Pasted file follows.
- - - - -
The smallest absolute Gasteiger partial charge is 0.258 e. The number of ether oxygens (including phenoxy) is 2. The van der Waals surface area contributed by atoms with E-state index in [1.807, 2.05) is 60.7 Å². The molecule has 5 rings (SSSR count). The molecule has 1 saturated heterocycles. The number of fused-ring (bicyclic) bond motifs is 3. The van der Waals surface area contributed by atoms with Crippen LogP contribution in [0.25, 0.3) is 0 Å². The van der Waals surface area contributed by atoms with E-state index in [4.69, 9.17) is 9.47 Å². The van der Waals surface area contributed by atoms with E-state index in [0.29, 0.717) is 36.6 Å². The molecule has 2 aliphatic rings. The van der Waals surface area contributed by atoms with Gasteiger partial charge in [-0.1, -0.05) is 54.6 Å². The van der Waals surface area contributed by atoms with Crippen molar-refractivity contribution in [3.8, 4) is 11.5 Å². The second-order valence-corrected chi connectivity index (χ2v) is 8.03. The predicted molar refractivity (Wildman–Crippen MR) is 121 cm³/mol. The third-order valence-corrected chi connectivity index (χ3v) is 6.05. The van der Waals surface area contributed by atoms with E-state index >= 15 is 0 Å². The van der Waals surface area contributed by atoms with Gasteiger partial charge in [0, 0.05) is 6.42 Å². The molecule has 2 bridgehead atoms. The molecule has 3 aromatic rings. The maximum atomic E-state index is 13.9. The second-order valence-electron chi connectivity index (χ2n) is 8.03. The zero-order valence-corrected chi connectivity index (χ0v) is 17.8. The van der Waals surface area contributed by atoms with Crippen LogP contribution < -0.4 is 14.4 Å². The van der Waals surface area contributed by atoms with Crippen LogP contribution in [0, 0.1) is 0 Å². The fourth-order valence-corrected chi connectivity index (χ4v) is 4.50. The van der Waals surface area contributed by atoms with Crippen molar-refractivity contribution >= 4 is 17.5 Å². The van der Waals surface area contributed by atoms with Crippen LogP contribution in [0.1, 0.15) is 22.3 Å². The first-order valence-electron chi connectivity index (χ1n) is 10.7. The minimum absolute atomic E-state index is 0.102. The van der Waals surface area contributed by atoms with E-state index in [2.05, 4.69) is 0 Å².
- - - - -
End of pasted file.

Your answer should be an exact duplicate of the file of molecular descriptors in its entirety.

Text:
The smallest absolute Gasteiger partial charge is 0.258 e. The number of ether oxygens (including phenoxy) is 2. The van der Waals surface area contributed by atoms with E-state index in [1.807, 2.05) is 60.7 Å². The molecule has 5 rings (SSSR count). The molecule has 1 saturated heterocycles. The number of fused-ring (bicyclic) bond motifs is 3. The van der Waals surface area contributed by atoms with Crippen LogP contribution in [0.25, 0.3) is 0 Å². The van der Waals surface area contributed by atoms with E-state index in [4.69, 9.17) is 9.47 Å². The van der Waals surface area contributed by atoms with E-state index in [0.29, 0.717) is 36.6 Å². The molecule has 2 aliphatic rings. The van der Waals surface area contributed by atoms with Gasteiger partial charge in [-0.1, -0.05) is 54.6 Å². The van der Waals surface area contributed by atoms with Crippen molar-refractivity contribution in [3.8, 4) is 11.5 Å². The second-order valence-corrected chi connectivity index (χ2v) is 8.03. The predicted molar refractivity (Wildman–Crippen MR) is 121 cm³/mol. The third-order valence-corrected chi connectivity index (χ3v) is 6.05. The van der Waals surface area contributed by atoms with E-state index >= 15 is 0 Å². The van der Waals surface area contributed by atoms with Gasteiger partial charge in [0, 0.05) is 6.42 Å². The molecule has 2 bridgehead atoms. The molecule has 3 aromatic rings. The maximum atomic E-state index is 13.9. The second-order valence-electron chi connectivity index (χ2n) is 8.03. The zero-order valence-corrected chi connectivity index (χ0v) is 17.8. The van der Waals surface area contributed by atoms with Crippen LogP contribution < -0.4 is 14.4 Å². The van der Waals surface area contributed by atoms with Crippen LogP contribution in [0, 0.1) is 0 Å². The fourth-order valence-corrected chi connectivity index (χ4v) is 4.50. The van der Waals surface area contributed by atoms with Crippen molar-refractivity contribution >= 4 is 17.5 Å². The van der Waals surface area contributed by atoms with Crippen LogP contribution in [0.1, 0.15) is 22.3 Å². The first-order valence-electron chi connectivity index (χ1n) is 10.7. The minimum absolute atomic E-state index is 0.102. The van der Waals surface area contributed by atoms with E-state index in [2.05, 4.69) is 0 Å².